This is a fourth and final article in mini-series. The goal of mini-series is to create a Client-Server environment where Clojure data structures are pervasive and we don’t have to deal with JSON and JavaScript objects in Clojure/ClojureScript land (as much as possible).

Building up on the previous post we will achieve much deeper integration of Clojure data structures with Knockout.js. But it comes with a price …

Our Goal

By the end of the previous post we’ve implemented observable-ref that completely hides Clojure-to-JavaScript conversion call to clj->js function, but we know it’s still there.

Maybe it’s silly to worry about it, but I still do. So what if we set our mind to get rid of it completely, and have “turtles all the way down”? That’s my goal for this post and it’s up to the reader to decide if it is achieved or not :-).

Know the Enemy

Let’s have a detailed look at what our Clojure data structures are and what our “enemy” (for this post) clj->js does for us.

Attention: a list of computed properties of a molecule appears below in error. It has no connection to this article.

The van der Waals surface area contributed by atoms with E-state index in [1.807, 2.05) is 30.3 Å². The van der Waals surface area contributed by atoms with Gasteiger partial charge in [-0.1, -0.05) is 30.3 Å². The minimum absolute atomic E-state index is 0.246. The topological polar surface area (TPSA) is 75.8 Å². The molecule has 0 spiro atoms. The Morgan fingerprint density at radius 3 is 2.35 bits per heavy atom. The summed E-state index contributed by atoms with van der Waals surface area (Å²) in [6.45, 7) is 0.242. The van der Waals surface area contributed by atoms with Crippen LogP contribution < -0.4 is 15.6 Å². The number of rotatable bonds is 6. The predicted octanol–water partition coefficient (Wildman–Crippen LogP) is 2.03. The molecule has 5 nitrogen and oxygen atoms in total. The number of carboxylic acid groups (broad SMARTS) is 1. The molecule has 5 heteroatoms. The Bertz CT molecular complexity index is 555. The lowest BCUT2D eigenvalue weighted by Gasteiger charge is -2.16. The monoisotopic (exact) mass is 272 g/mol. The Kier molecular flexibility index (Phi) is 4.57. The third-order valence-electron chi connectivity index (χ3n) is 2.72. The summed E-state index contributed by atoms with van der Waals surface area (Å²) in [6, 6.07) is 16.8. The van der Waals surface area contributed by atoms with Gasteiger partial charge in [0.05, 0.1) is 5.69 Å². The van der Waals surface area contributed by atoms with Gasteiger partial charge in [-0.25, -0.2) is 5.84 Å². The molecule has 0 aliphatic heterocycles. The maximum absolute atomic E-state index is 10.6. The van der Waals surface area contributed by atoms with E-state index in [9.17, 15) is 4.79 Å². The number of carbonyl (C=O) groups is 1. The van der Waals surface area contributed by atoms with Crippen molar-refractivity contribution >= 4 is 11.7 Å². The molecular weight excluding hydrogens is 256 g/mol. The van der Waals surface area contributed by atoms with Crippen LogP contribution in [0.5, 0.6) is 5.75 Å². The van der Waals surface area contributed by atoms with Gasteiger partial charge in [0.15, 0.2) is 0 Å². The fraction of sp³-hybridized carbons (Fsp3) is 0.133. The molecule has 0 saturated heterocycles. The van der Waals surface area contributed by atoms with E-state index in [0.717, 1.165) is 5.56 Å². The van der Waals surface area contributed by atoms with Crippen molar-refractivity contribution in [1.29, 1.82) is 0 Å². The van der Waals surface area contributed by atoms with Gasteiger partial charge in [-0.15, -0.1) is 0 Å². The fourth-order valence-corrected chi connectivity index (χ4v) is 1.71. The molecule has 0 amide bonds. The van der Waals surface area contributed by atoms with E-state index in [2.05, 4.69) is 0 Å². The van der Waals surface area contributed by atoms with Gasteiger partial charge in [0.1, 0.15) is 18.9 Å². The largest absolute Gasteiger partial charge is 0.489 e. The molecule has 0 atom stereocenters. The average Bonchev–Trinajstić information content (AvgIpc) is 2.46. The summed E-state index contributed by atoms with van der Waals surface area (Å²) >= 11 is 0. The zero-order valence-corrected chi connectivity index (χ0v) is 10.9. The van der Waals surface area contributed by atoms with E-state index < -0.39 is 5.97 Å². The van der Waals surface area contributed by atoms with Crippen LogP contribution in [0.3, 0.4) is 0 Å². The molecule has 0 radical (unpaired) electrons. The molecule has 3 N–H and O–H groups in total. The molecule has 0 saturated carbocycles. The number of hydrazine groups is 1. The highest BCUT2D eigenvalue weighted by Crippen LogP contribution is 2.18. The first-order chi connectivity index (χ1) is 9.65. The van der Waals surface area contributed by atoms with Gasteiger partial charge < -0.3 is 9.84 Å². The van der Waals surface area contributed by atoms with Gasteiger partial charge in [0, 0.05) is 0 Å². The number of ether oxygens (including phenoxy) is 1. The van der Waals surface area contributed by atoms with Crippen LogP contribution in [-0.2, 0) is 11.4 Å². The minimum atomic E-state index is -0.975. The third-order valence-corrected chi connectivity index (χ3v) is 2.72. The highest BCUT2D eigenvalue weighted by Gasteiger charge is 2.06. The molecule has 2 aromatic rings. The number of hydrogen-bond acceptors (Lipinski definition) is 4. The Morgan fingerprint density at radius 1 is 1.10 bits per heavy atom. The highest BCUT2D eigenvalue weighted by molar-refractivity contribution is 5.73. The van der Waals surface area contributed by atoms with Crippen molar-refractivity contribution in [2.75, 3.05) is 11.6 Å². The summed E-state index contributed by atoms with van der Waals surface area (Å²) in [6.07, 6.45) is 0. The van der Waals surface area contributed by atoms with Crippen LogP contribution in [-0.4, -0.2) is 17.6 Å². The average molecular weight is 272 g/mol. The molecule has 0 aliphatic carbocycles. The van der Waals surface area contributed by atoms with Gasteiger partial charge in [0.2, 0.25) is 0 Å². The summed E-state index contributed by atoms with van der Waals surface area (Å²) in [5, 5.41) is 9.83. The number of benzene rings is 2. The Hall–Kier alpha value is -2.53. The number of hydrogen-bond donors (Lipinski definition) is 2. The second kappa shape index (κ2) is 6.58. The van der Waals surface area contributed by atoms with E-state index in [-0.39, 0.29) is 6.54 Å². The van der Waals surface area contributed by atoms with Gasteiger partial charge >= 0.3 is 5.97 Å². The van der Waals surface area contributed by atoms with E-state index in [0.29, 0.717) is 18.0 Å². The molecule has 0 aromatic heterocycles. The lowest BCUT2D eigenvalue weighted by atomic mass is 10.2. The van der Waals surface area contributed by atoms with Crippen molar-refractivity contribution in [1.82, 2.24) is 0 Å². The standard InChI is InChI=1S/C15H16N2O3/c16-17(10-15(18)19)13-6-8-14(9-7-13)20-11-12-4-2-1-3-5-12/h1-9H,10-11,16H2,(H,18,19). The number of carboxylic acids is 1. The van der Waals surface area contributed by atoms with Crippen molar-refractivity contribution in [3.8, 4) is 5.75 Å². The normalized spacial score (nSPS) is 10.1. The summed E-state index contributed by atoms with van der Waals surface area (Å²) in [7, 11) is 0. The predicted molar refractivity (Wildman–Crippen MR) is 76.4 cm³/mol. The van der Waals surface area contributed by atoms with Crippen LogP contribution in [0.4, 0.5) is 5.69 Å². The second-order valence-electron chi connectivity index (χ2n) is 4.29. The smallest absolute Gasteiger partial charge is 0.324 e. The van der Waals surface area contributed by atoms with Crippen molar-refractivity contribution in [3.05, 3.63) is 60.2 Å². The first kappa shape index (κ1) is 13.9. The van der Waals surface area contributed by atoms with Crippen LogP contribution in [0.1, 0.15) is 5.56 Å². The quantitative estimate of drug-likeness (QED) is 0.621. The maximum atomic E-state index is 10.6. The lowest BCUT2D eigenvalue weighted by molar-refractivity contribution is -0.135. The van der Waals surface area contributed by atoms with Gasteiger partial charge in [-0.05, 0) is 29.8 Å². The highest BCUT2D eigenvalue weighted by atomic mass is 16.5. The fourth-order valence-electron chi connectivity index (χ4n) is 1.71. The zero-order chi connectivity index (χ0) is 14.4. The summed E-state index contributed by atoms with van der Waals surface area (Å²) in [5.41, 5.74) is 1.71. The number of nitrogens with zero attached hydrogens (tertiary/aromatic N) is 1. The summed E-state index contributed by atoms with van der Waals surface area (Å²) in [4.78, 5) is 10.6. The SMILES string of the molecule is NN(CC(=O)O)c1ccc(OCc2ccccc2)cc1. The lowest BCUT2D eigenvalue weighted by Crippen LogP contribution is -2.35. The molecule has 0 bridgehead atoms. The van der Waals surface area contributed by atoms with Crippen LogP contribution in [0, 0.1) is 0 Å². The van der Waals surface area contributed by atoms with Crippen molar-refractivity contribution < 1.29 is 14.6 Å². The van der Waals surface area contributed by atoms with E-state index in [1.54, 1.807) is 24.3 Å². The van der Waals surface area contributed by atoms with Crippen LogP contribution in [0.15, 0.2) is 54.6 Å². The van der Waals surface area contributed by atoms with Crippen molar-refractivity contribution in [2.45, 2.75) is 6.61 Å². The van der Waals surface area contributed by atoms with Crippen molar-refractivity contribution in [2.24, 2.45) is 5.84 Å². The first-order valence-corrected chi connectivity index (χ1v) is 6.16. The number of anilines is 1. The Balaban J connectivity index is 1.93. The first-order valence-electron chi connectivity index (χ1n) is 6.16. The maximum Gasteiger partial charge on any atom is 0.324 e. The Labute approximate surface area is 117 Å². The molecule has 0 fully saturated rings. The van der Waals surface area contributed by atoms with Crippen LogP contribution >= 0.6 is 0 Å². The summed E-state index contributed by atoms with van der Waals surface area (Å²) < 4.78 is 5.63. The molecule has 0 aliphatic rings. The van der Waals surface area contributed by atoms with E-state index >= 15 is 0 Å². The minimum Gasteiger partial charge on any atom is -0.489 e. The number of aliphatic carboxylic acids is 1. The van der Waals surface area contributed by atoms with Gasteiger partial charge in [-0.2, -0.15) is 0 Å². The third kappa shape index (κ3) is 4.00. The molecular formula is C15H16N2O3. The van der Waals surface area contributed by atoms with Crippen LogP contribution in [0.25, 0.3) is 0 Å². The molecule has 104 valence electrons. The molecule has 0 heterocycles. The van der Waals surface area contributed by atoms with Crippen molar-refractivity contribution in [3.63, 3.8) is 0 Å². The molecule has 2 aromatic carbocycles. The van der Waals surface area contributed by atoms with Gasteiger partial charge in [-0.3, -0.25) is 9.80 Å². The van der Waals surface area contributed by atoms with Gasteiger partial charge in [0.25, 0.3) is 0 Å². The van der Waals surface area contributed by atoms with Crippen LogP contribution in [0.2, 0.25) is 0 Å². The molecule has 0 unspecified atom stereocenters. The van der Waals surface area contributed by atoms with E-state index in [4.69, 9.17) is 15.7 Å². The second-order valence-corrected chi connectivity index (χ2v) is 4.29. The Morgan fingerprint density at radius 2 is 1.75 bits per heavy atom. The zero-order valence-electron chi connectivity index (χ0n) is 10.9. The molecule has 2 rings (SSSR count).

The data we are rendering (headers of HTTP request) is a Clojure vector of 2-element vectors of strings. In type-safe language like C# or Java it would be Vector<Vector<string>>.

The clj->js function recursively converts our Clojure vector of vectors into JavaScript Array of Arrays. I.e. not only outer vector is converted, but each element of it (inner vector of strings) is also converted to Array. The recursion stops there because string representation is the same across ClojureScript and JavaScript and no conversion is needed.

The Easy part - Inner vectors

Later in this post it will become clear why this is the easy part, but let’s start with inner vectors.

Note: Code samples include only interesting parts, full source code is available below.

Shallow outer vector conversion

We want to stop converting inner vectors into Arrays. I.e. we don’t need a deep recursive conversion of outer vector that clj->js provides. Instead we want to convert outer vector to Array and leave its elements intact. The result of this step should become Array of vectors of strings.

This is easy, we can use into-array function in place of clj->js in observable-ref function:

1 (defn observable-ref [r]
2   (let [state (ko/observable (into-array @r))]
3     (add-watch r state (fn [obs _ _ new] (obs (into-array new))))
4     state))